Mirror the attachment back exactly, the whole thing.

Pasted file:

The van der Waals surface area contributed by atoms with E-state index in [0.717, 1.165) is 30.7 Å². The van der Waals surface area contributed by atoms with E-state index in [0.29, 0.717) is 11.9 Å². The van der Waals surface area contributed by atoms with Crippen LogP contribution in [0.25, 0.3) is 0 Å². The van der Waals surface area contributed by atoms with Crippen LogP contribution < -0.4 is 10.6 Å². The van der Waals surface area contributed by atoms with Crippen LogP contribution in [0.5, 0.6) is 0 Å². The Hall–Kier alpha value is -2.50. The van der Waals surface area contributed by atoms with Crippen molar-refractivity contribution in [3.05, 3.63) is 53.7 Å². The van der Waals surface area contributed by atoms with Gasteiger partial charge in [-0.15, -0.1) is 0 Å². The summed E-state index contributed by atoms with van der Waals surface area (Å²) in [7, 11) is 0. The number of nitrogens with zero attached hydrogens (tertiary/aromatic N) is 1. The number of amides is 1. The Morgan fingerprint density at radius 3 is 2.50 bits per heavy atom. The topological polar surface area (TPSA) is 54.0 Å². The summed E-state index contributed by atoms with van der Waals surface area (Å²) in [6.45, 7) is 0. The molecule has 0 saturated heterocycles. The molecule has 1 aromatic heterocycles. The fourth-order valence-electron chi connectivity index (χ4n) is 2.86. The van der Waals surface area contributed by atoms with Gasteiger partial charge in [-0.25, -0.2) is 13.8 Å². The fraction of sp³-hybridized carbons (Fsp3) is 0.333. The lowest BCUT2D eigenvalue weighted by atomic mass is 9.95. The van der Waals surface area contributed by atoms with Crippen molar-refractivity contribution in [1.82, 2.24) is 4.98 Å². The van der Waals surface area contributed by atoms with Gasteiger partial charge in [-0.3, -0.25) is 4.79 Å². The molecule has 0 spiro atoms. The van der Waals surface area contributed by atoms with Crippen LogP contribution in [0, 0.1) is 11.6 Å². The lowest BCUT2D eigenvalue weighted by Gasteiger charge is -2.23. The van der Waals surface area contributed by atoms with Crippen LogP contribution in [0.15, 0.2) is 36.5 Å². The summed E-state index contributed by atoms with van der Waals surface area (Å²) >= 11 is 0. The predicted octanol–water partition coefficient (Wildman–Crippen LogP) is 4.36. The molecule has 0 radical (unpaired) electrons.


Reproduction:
The van der Waals surface area contributed by atoms with E-state index in [0.717, 1.165) is 30.7 Å². The van der Waals surface area contributed by atoms with E-state index in [0.29, 0.717) is 11.9 Å². The van der Waals surface area contributed by atoms with Crippen LogP contribution in [0.25, 0.3) is 0 Å². The van der Waals surface area contributed by atoms with Crippen LogP contribution < -0.4 is 10.6 Å². The van der Waals surface area contributed by atoms with Crippen LogP contribution in [0.5, 0.6) is 0 Å². The Hall–Kier alpha value is -2.50. The van der Waals surface area contributed by atoms with Crippen molar-refractivity contribution in [3.05, 3.63) is 53.7 Å². The van der Waals surface area contributed by atoms with Gasteiger partial charge in [-0.15, -0.1) is 0 Å². The summed E-state index contributed by atoms with van der Waals surface area (Å²) in [7, 11) is 0. The number of nitrogens with zero attached hydrogens (tertiary/aromatic N) is 1. The number of amides is 1. The Morgan fingerprint density at radius 3 is 2.50 bits per heavy atom. The topological polar surface area (TPSA) is 54.0 Å². The summed E-state index contributed by atoms with van der Waals surface area (Å²) in [6.45, 7) is 0. The molecule has 0 saturated heterocycles. The molecule has 1 aromatic heterocycles. The fourth-order valence-electron chi connectivity index (χ4n) is 2.86. The van der Waals surface area contributed by atoms with Gasteiger partial charge in [-0.25, -0.2) is 13.8 Å². The fraction of sp³-hybridized carbons (Fsp3) is 0.333. The lowest BCUT2D eigenvalue weighted by atomic mass is 9.95. The van der Waals surface area contributed by atoms with Crippen molar-refractivity contribution in [1.82, 2.24) is 4.98 Å². The van der Waals surface area contributed by atoms with Gasteiger partial charge in [-0.3, -0.25) is 4.79 Å². The molecule has 0 spiro atoms. The van der Waals surface area contributed by atoms with Crippen LogP contribution in [0, 0.1) is 11.6 Å². The lowest BCUT2D eigenvalue weighted by Gasteiger charge is -2.23. The van der Waals surface area contributed by atoms with Crippen LogP contribution in [0.15, 0.2) is 36.5 Å². The summed E-state index contributed by atoms with van der Waals surface area (Å²) >= 11 is 0. The predicted octanol–water partition coefficient (Wildman–Crippen LogP) is 4.36. The molecule has 0 radical (unpaired) electrons.